Kia ora koutou.
For those of you into te reo Māori and translation, there is a plenary talk at the 2020 Annual Conference of the Australasian Society for Classical Studies on 31 January that might interest you. This is a public event!
Associate Professor Simon Perris: Te Iriata and the Iliad: On translating Homer into Māori.
Friday 31 January 2020, St David Lecture Theatre, 9am.
“This talk concerns a collaborative and creative research project being undertaken by myself and my colleague Dr Karena Kelly (Te Kawa a Māui, Victoria University of Wellington). This nascent project is intended to produce a translation of (some of) Homer’s Iliad into te reo Māori – into Te Iriata. As far as we know, this is the first-ever direct translation of a non-biblical ancient Greek text into Māori.
“In this talk, I will introduce the project, describe our working methods, survey some of the challenges Dr Kelly and I have encountered, and address some of the central methodological, linguistic, and other issues at stake; I will also share some specific sections of the work to date, and address more broadly the idea of a classical tradition in Māori translation.”
See ClassicsConferencePoster for all three public events from this conference.
[From Professor Poia Rewi]
On Monday, 29 July 2019, Archway 1 was treated to a powerful inaugural professorial lecture by Professor Lachlan (Lachy) Paterson. Vice Chancellor, Professor Harlene Hayne, welcomed whānau stretching from Dunedin to the Bay of Islands and Tasmania; and University of Otago academics and friends to hear some strong messages on subject matter that requires careful navigation and courage.
Lachy duly acknowledged his whānau, senior leaders and colleagues in Te Tumu and across the wider university. He also made a special ‘shout out’ to client services staff who, as he said, “without them, the University would grind to a halt”.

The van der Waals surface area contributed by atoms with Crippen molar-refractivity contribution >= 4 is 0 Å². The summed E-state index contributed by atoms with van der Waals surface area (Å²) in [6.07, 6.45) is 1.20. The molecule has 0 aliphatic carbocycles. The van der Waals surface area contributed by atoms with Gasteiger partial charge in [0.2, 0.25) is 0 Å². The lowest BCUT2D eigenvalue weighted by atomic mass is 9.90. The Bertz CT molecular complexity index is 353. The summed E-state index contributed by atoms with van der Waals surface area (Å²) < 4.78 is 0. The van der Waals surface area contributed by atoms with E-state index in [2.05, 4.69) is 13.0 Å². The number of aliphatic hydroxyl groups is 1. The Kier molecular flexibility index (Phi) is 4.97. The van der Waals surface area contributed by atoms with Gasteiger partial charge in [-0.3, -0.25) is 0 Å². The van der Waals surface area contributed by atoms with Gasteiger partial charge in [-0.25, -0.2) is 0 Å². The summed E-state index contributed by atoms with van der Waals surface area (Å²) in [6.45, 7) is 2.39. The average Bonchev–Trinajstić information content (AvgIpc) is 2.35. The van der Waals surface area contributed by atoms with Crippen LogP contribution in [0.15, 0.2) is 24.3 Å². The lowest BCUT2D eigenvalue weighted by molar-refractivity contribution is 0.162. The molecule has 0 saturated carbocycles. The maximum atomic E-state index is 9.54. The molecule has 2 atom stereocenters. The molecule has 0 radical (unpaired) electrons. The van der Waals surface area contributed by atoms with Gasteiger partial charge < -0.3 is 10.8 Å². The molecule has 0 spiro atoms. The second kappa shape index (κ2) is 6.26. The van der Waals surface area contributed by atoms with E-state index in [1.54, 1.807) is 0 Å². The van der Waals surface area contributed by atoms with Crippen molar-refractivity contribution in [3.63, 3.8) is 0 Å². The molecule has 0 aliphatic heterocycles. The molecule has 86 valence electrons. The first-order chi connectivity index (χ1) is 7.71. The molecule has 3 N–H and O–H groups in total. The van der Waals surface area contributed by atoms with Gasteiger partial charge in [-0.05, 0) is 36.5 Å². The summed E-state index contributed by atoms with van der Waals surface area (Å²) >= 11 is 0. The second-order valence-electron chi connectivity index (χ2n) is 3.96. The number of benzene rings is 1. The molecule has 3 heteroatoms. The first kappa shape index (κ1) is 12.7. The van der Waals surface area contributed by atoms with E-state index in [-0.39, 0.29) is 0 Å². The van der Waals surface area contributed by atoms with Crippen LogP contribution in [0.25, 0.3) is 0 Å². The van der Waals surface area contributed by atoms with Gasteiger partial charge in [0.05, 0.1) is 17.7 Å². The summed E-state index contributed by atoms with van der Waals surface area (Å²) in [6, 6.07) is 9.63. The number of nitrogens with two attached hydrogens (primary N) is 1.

Being promoted to Professor this year, Lachy, a non-Māori, a self-proclaimed Pākehā New Zealander ensconsed in Māori language texts, Māori-language print culture; the Treaty of Waitangi and Māori social, cultural, political and religious history, courageously and non-hesitantly gave his lecture on these topics; an academic historiography that demonstrated the multifarious nature of his teaching, research and engagement.
His lecture began with discourses from government newspapers published in the mid-1800s, and the nature of colonial racial discourse, in which Māori identity and culture was portrayed. He then discussed Māori and Pākehā attitudes towards race mixing. He concluded by extending a challenge that ‘we need to be vigilant and challenge any racist ideas that might re-appear today’.
This evocative conclusion rounded off a well-received lecture. His sustained high delivery and performance across research, teaching and community service provided the strong foundation upon which the University of Otago Promotions committee promoted him from Associate Professor to Full Professor in 2019.
After his lecture, attendees were invited by Prof. Tony Ballantyne to the University of Otago Staff Club for refreshments and to reconnect as friends and colleagues and continue conversations on the content they were privileged to hear.
Upon reflection of the lecture, his tuakana Gavin aptly summised, “ If more people took on board what Lachy talked about today, what better place than New Zealand would there be for people to live in harmoniously”.
Later this month, at 5.30pm on 29 July, Te Tumu’s newest professor, Lachy Paterson, will deliver his Inaugural Professorial Lecture, in Archway 1 Lecture Theatre. Titled “Colonialism, Race and Print” is looks at some of Lachy’s work with colonial newspapers.
This is a public lecture open to all. This will also be live-streamed (click here for the live-stream link, and more information.) In due course the lecture will also be uploaded into the University’s YouTube channel.
Dr Karyn Paringatai (Ngāti Porou) is perhaps best known for her innovative award-winning teaching pedagogy – teaching in the dark. But on 10 November, Karyn gave a talk for TEDxDunedin on a much more personal issue, on how learning her whakapapa saved her life. TEDx talks are about “Ideas Worth Spreading”.
Karyn teaches Māori language and performing arts in Te Tumu.